In 1633, the first American Quincy, Edward, had arrived in Massachusetts Bay with a band of defiant English Puritans, who called themselves Congregationalists. These men and women rejected England’s state religion, Anglicanism, for its ostentation but accepted its emphasis on the inequality of the educated and the ignorant, the wealthy and the poor. Order, they believed, demanded that one man answer to another. There would be no grandiose Bishops or Lords in Puritan America, but also no pretense of egalitarianism; the humble would doff their hats to privilege—just like at home.
Edward Quincy arrived in America as a gentleman with six servants and enhanced his fortune farming the hilly land he named Mount Wollaston in Braintree, which elected him to the first Massachusetts court. Edward’s grandson, John Quincy, the girls’ grandfather, all but ran Braintree, serving as Colonel in the Army, Speaker in the Massachusetts House of Representatives, and moderator for every town meeting in the precinct for years. A local Indian tribe even chose him as their guardian, praising his fair-mindedness. John Adams complained in his diary that Colonel John Quincy never said anything good about anyone, but admitted he “did not often speak evil” either. He did accumulate the largest library outside of Boston and was as devout as his grandfather Edward. The church remained the most powerful agent in New England life, though over the past half century, religion in New England had changed.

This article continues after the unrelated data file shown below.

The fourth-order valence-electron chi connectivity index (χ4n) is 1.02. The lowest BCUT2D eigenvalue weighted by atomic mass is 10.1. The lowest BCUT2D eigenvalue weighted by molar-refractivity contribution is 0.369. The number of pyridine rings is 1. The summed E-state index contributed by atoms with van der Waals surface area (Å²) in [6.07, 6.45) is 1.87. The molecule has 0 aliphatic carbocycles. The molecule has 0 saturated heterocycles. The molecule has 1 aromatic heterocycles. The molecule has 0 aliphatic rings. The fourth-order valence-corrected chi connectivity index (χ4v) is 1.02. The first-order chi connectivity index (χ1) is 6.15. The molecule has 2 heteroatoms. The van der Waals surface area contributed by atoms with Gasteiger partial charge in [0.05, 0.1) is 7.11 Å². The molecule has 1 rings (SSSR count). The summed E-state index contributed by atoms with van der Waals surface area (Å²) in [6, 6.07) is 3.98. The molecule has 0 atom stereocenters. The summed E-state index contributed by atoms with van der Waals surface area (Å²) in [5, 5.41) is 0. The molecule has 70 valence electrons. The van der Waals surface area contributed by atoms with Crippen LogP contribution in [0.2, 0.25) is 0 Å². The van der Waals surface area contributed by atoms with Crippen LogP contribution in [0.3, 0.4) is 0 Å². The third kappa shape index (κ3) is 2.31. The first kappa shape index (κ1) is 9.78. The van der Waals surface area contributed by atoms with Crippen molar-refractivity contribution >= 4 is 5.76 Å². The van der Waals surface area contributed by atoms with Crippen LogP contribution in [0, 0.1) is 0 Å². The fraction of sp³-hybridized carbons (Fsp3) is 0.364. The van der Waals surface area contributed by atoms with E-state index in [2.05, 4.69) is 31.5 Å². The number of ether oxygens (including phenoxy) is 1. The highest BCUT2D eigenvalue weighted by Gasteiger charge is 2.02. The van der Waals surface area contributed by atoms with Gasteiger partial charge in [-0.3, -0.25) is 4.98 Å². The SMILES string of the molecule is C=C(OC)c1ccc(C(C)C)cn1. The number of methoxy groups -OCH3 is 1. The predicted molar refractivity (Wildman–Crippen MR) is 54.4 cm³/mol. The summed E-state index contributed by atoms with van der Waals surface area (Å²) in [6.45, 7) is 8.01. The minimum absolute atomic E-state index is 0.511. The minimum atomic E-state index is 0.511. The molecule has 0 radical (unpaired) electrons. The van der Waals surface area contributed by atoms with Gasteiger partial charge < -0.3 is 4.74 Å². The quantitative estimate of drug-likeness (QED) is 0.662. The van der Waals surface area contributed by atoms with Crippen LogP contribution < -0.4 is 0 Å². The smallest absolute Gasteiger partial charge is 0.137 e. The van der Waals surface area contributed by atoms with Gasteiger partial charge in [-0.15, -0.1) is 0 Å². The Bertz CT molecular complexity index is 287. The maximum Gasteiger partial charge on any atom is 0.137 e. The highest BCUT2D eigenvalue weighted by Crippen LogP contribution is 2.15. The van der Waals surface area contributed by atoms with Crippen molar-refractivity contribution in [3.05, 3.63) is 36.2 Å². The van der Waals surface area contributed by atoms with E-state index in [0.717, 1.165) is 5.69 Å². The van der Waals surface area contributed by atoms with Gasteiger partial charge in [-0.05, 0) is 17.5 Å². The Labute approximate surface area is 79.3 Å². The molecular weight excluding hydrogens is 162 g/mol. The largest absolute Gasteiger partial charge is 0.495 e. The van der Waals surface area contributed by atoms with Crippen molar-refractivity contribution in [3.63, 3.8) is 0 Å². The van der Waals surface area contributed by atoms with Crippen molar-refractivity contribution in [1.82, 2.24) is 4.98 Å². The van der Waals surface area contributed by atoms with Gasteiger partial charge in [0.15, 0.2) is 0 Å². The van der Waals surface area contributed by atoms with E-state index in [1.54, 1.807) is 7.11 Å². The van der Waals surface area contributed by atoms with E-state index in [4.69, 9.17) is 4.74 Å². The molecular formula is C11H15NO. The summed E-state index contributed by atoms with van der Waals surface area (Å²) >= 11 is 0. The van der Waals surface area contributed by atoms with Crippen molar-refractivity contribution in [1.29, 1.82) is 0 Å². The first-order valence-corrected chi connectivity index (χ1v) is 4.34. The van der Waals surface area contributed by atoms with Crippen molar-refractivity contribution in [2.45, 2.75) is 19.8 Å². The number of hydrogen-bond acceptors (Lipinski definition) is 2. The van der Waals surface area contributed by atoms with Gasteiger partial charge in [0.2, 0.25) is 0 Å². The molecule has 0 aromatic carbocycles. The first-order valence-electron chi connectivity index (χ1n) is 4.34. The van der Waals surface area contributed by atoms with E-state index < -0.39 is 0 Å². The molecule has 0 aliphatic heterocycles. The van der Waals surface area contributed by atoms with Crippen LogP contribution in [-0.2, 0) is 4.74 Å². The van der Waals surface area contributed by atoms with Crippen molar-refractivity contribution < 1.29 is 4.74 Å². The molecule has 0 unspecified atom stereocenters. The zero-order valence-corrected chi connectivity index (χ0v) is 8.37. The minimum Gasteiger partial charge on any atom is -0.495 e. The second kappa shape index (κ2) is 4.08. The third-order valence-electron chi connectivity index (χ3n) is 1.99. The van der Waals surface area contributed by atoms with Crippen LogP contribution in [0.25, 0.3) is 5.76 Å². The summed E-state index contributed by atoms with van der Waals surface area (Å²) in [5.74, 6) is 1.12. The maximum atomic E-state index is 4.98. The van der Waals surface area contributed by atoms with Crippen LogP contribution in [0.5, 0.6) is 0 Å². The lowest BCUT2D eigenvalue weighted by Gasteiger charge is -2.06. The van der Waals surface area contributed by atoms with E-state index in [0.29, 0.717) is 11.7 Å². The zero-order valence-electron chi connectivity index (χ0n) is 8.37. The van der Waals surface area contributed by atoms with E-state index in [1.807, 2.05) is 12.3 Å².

Gone, for instance, was the founders’ law, which defined anyone who was not a Puritan as a heretic, subject to having an ear lopped off if he practiced his wayward faith. By Colonel John Quincy’s time—he lived from 1689 until 1767—Anglicans and Quakers could not only worship as they liked but exert power in town meetings. These local governments were true democracies for their era. Name and fortune for once were irrelevant. Every property-owning male carried the same weight.